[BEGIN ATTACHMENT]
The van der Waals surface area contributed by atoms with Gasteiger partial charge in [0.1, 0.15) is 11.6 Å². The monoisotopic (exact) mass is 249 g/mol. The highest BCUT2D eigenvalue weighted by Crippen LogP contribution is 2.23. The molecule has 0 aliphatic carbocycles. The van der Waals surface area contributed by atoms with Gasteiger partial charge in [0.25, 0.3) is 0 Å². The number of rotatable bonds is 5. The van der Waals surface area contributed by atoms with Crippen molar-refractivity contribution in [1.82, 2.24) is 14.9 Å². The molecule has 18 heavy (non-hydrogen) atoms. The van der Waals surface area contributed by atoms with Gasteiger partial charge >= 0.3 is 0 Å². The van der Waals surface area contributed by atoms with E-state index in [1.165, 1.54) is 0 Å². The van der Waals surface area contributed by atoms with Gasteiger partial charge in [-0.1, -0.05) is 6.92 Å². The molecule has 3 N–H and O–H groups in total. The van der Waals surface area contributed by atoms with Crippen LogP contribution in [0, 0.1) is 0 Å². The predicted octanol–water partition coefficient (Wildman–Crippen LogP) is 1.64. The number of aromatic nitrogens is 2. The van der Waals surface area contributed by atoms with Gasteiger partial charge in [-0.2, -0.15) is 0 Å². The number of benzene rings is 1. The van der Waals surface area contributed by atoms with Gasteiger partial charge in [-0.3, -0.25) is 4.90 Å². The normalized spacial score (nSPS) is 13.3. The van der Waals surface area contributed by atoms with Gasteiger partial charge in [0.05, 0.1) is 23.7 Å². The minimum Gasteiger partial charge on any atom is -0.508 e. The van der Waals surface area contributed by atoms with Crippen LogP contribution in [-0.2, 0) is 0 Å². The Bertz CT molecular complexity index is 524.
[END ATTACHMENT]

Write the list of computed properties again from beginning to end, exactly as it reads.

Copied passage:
The van der Waals surface area contributed by atoms with Gasteiger partial charge in [0.1, 0.15) is 11.6 Å². The monoisotopic (exact) mass is 249 g/mol. The highest BCUT2D eigenvalue weighted by Crippen LogP contribution is 2.23. The molecule has 0 aliphatic carbocycles. The van der Waals surface area contributed by atoms with Gasteiger partial charge in [0.25, 0.3) is 0 Å². The number of rotatable bonds is 5. The van der Waals surface area contributed by atoms with Crippen molar-refractivity contribution in [1.82, 2.24) is 14.9 Å². The molecule has 18 heavy (non-hydrogen) atoms. The van der Waals surface area contributed by atoms with Gasteiger partial charge >= 0.3 is 0 Å². The van der Waals surface area contributed by atoms with E-state index in [1.165, 1.54) is 0 Å². The van der Waals surface area contributed by atoms with Gasteiger partial charge in [-0.1, -0.05) is 6.92 Å². The molecule has 3 N–H and O–H groups in total. The van der Waals surface area contributed by atoms with Crippen LogP contribution in [0, 0.1) is 0 Å². The predicted octanol–water partition coefficient (Wildman–Crippen LogP) is 1.64. The number of aromatic nitrogens is 2. The van der Waals surface area contributed by atoms with Gasteiger partial charge in [-0.2, -0.15) is 0 Å². The number of benzene rings is 1. The van der Waals surface area contributed by atoms with Gasteiger partial charge in [-0.3, -0.25) is 4.90 Å². The normalized spacial score (nSPS) is 13.3. The van der Waals surface area contributed by atoms with Gasteiger partial charge in [0.05, 0.1) is 23.7 Å². The minimum Gasteiger partial charge on any atom is -0.508 e. The van der Waals surface area contributed by atoms with Crippen LogP contribution in [-0.2, 0) is 0 Å². The Bertz CT molecular complexity index is 524.